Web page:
Giulio Romano (?1492-1546)
Romano’s ‘Virgin and Child’ is based on Raphael’s ‘Madonna della Sedia’ (Palazzo Pitti, Florence) and was thought to be by Raphael until the end of the 18th century.
The picture was part of the Spanish Royal Collection captured at the Battle of Vitoria, and by the time it came to England the attribution had changed to Romano.
In a letter dated February 1814 to the 1st Duke of Wellington his brother, Lord Maryborough, wrote ‘West (Benjamin West, President of the Royal Academy) said the Correggio and Giulio Romano ought to be framed in diamonds, and that it was worth fighting a battle for’.
Romano was a pupil of Raphael and assisted with the decoration of the papal apartments in the Vatican. He moved to Mantua in 1524 becoming court artist to the 1st Duke of Mantua.
Benedetto Pistrucci (1783-1855)
Wellington sat for this colossal bust on Waterloo Day in 1832 at the Royal Mint, the bust is signed and dated ‘B. Pisctrucci, Royal Mint, 1832. Wellington bought the bust from the sculptor for 100 guineas.
Another version is in the Institute for Directors (formerly United Services Club) and a bust which was given by Wellington to his daughter-in-law, Lady Douro, is still in the family collection.
Sculptor and medallist, Pistrucci had worked in Rome until 1814 when he moved to Paris and then London. In 1816 he started working for the Royal Mint, of which Wellington’s brother, William Wellesley Pole was Master.
In 1817 he produced the design for the new gold sovereign with St George and the dragon, which was so popular that it was also used for the gold five-pound piece and silver crowns during George IV’s reign.
By 1828 he was Chief Medallist and working on the design for the Waterloo Medal, which was never cast in his lifetime due to its size and complexity.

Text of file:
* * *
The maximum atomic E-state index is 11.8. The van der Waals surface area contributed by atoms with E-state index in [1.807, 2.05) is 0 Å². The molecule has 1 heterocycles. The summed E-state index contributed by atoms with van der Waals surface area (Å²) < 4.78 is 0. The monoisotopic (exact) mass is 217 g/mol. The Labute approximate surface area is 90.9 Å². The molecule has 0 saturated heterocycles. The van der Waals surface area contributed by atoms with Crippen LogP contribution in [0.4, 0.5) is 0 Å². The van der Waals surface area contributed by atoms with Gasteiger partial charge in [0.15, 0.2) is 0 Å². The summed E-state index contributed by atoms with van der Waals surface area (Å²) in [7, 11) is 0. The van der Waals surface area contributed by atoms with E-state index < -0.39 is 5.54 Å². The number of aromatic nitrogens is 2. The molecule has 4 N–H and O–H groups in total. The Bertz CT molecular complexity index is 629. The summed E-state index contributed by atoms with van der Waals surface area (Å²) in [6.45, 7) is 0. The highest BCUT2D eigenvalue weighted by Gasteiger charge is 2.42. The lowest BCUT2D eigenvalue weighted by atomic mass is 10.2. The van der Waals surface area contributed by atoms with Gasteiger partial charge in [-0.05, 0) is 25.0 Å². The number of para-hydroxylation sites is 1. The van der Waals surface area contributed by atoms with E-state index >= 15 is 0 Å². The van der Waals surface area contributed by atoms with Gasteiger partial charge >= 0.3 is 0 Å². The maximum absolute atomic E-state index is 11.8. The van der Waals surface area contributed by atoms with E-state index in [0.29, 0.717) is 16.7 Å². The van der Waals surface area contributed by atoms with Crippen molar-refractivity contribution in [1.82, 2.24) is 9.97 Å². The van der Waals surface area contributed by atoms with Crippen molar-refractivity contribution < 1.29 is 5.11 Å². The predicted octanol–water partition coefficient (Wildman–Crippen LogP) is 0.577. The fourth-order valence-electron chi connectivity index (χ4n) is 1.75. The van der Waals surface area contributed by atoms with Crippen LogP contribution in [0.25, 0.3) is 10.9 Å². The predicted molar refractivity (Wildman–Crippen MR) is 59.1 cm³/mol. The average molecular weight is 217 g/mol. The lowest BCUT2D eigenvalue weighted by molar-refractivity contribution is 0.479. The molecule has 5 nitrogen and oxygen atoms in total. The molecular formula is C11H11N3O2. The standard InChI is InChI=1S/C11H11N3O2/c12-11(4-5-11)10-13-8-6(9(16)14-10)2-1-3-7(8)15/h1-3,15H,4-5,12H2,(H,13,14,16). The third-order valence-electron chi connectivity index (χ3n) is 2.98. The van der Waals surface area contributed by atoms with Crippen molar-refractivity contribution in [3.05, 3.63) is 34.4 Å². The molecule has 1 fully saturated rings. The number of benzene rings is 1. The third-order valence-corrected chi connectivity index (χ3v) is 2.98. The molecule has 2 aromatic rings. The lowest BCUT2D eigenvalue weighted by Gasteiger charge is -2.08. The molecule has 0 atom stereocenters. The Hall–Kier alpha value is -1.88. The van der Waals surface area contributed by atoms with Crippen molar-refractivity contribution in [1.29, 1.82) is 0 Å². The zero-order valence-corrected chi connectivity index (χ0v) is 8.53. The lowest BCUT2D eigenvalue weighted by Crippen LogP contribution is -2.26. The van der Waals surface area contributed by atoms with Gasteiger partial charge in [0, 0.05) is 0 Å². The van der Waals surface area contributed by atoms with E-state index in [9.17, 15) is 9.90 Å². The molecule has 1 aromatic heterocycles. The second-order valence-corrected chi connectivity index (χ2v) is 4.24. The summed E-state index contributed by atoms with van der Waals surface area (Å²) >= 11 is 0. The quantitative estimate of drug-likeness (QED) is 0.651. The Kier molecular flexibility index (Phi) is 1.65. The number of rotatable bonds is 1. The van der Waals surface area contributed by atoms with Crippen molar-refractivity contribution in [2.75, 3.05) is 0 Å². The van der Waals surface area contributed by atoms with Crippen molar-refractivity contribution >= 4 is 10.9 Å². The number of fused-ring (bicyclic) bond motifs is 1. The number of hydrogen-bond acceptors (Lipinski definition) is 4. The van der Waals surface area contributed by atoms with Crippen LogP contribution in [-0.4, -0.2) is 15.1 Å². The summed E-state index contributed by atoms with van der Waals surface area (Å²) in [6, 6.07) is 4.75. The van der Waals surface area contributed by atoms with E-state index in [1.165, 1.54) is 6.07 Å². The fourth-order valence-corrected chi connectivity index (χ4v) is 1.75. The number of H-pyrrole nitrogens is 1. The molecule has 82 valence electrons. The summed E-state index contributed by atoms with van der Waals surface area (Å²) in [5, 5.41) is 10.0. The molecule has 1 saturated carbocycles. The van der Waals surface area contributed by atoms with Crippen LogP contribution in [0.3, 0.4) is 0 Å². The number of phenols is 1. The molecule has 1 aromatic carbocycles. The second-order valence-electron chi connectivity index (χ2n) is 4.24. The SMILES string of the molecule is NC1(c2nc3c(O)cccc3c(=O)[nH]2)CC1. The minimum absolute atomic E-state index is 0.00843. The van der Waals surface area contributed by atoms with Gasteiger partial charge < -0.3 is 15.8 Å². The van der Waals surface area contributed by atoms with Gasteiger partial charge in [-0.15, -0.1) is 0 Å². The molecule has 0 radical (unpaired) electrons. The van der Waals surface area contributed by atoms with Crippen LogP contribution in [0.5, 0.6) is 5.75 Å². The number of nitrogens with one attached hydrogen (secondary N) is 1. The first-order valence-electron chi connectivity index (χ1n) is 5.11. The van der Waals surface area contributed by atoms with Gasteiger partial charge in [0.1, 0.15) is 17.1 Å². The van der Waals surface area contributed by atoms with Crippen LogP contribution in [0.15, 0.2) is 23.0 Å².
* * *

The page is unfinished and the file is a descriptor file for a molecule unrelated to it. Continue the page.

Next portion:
However in 2015 the Royal Mint issued a limited edition of the medal and 200 years after Waterloo representatives of the victorious allied nations received their medals in a ceremony at Apsley House.
The Deccan silver-gilt service was a gift to Wellington (then General Wellesley) from the Regiments who served under him in 1803 during the Second Anglo-Maratha War, in the Deccan region of India.
The idea of a gift was proposed as early as February 1804. At first it was intended to take the form of a gold vase. By late 1805, the decision had been made to substitute this for a service of silver plate.
four different London makers, chosen because of their individual areas of specialisation: William Fountain and John Moore for the plates and dishes; John Edwards for the tureens (pictured) and decorative bowls, and, Joseph Preedy for the centrepiece.
Sir Frances Chantrey (1781-1841)
Lord Castlereagh was Foreign Secretary from 1812 to 1822 in Lord Liverpool’s government and one of the chief architects of the Treaty of Vienna which brought Europe together after the fall of Napoleon.
He had made his mark in Pitt’s government, overseeing the Act of Union which dismantled the Irish Parliament in 1801. He became increasingly unpopular, especially after the Peterloo Massacre. He took his own life in 1822.
This sculpture is a copy of the one now in the collections of the National Trust for Northern Ireland and on display at Mount Stewart. The Apsley House variant is dated 1822.
Sir Frances Chantrey came from a village near Sheffield in the north of England, he was apprenticed to a wood carver and gilder called Ramsay.
Through Ramsay he met John Raphael Smith, an artist, who recognised his skill and artistic potential. Chantrey eventually studied stone carving and oil painting at the Royal Academy.
He was recognised as one of the greatest sculptors of his day and was knighted by William IV in 1835. He died suddenly in 1842, leaving a fortune, most of which went to the Royal Academy.